As a society, we've had a complicated history with gambling. It's still a common view to see this business as sordid and seedy, so it's no surprise that industry leaders and regulators prefer to use the term "gaming" to shake off the negative associations we have with the word "gambling."

It doesn't help, of course, that the America's de facto gaming capital, Las Vegas, has a history intertwined with organized crime. Funnily enough, some Vegas residents are nostalgic for the days before the mob's old casinos were bought out by major corporations but nonetheless, movies like Casino have done a lot to shape our image of Sin City.

 Worse yet is the issue of gambling addiction where victims can risk financial ruin and intense family strain so quickly that they may not even realize what they've been lured into before it's too late.

Yet despite what some of us may feel about it, the fact remains that gambling is a multi-billion dollar industry with total revenues from commercial casinos alone reaching $37.3 billion back in 2012. Clearly, many of us are still playing and in some cases, our incentives to continue are built into the casinos themselves.

While promises of big money are often able to hook customers, casino owners and designers will also employ some sophisticated tactics to keep them in the house and to keep them coming back. 

With that in mind, we're going to let you in on 13 casino secrets that researchers and gaming employees alike have let slip about the mammoth industry.

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1. The more money you spend, the more interested casinos are in keeping you happy.

Whether it's free buffets, free hotel rooms, cruises, sports tickets or flights, these perks have been described by industry watchdogs like Robert Williams of the Alberta Gaming Research Institute as "throwing gasoline on a fire." Research on government-owned casinos in Canada has uncovered about $405 million is spent on these "comps" each year designed to feed gambling habits.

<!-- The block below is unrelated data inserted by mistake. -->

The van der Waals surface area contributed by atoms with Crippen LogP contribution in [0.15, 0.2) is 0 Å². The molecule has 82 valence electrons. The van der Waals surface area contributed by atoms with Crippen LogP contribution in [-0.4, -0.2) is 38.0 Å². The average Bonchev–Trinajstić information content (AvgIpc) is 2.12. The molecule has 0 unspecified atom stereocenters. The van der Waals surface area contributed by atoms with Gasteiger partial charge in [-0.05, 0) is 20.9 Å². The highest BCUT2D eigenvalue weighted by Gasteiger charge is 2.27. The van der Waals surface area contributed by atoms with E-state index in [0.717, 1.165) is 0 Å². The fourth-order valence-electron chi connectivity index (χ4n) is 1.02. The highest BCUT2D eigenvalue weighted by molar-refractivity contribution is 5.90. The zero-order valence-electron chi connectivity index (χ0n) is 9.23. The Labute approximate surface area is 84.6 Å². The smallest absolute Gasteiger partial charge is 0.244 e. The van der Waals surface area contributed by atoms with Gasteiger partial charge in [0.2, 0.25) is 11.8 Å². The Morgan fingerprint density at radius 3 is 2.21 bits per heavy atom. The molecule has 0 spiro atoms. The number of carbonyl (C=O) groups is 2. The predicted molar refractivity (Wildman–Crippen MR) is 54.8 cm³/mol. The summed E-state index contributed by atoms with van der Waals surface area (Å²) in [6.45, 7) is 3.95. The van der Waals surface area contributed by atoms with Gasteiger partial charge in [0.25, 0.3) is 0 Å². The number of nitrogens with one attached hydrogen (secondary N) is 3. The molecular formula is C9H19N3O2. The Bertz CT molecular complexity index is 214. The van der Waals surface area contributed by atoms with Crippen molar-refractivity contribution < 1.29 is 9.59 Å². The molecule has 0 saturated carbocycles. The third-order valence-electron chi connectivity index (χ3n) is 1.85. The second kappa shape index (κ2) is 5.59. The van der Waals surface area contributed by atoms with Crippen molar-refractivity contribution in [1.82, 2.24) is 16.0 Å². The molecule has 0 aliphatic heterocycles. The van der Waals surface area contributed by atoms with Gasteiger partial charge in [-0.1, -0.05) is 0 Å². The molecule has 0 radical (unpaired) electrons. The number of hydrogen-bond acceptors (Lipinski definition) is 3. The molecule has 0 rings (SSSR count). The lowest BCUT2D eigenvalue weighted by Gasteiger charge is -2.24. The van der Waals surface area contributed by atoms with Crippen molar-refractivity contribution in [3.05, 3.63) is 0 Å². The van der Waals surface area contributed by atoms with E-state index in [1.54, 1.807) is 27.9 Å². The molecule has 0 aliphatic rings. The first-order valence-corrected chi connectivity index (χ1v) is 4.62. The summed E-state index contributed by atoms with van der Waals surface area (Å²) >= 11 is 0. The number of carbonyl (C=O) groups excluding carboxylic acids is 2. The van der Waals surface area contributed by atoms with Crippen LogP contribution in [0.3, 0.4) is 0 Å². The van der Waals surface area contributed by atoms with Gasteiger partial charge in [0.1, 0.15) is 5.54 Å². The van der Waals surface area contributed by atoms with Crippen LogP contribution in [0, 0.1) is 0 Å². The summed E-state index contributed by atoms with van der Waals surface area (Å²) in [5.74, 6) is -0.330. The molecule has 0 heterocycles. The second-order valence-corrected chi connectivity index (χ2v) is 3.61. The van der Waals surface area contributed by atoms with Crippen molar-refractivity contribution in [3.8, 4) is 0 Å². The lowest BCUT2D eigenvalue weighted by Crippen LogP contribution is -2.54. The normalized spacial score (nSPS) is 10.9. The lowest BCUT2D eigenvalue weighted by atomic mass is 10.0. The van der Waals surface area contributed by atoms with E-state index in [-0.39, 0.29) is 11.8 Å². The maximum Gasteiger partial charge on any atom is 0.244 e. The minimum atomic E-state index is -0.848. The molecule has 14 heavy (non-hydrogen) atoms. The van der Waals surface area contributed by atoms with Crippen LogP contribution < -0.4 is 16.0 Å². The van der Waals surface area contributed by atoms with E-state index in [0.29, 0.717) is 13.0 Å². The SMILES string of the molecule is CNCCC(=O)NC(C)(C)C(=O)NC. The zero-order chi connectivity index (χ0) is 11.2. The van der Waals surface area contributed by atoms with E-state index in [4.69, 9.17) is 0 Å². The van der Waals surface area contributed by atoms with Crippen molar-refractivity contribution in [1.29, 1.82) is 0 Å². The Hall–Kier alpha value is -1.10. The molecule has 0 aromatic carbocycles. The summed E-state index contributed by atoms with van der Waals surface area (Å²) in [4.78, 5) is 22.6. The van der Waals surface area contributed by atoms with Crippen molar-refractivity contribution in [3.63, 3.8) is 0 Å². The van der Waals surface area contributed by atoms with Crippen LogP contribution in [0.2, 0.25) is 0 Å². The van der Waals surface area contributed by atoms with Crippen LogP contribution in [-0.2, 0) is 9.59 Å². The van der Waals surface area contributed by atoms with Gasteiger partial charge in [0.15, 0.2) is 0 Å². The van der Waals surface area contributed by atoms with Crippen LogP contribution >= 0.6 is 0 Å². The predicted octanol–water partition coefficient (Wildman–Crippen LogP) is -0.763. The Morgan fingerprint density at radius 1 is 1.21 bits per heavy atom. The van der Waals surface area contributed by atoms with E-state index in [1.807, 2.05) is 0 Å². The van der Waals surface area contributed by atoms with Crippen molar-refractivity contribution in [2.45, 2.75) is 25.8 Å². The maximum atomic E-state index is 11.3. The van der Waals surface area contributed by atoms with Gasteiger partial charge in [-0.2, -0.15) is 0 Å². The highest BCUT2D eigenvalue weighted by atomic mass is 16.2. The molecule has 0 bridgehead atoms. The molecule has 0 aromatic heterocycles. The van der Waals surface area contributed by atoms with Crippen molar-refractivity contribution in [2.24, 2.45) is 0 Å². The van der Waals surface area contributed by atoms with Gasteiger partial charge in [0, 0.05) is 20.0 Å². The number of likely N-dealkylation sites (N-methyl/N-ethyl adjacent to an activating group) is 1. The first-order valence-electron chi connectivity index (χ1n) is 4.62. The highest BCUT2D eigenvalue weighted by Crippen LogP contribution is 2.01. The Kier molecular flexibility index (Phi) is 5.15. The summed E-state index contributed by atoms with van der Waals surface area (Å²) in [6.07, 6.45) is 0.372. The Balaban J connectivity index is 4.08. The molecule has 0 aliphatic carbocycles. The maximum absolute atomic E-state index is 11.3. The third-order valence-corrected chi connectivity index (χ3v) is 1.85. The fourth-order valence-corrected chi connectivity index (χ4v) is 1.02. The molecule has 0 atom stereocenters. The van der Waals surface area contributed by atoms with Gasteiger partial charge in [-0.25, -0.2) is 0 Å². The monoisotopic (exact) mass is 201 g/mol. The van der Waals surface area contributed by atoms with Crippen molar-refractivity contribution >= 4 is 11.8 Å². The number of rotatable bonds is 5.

Of course, the most common and effective of this effect comes from the free drinks players receive when they're gaming. After all, something that impairs judgement and removes inhibitions can prove highly effective at ramping up risky behavior.

2. Casino employees also know when you're trying to get free drinks.

If a player is sitting at the penny slots and only making bets when servers walk by, they're probably not going to get much free booze. This is because wait staff and bartenders can actually get in trouble if they're giving away drinks to players who aren't covering the costs with their gaming.

It usually takes about $10 of spending for each comped drink and bartenders can tell how much players have put into a machine because they have access to the casino's tracking systems. 

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3. You're not likely to see a window or clock from the casino floor.

3. You're not likely to see a window or clock from the casino floor.
Antoine Taveneaux |  Las Vegas In Pictures

This practice ensures gamblers lose track of how much time they've spent playing, which makes them more likely to continue until they've lost a lot of money.

4. The lights and sounds of a casino are intentionally chaotic.

Canadian researchers found that adding an array of lights and sounds to gambling influences players to make riskier decisions. After all, it's hard to think straight when everything around you is exciting and stimulating your senses.

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Yet there's an even subtler way that casinos will try to disorient you.

5. Casino carpets are ugly on purpose.

5. Casino carpets are ugly on purpose.
Wired - Chris Maluszynski / MOMENT

Dave Schwartz at the University of Nevada in Las Vegas described them as "an exercise in deliberate bad taste that somehow encourages people to gamble." At this point, it's unclear how this works, but it may have to do with keeping a surreal atmosphere in the casino.

6. Casino owners often don't care if banned players come back.

6. Casino owners often don't care if banned players come back.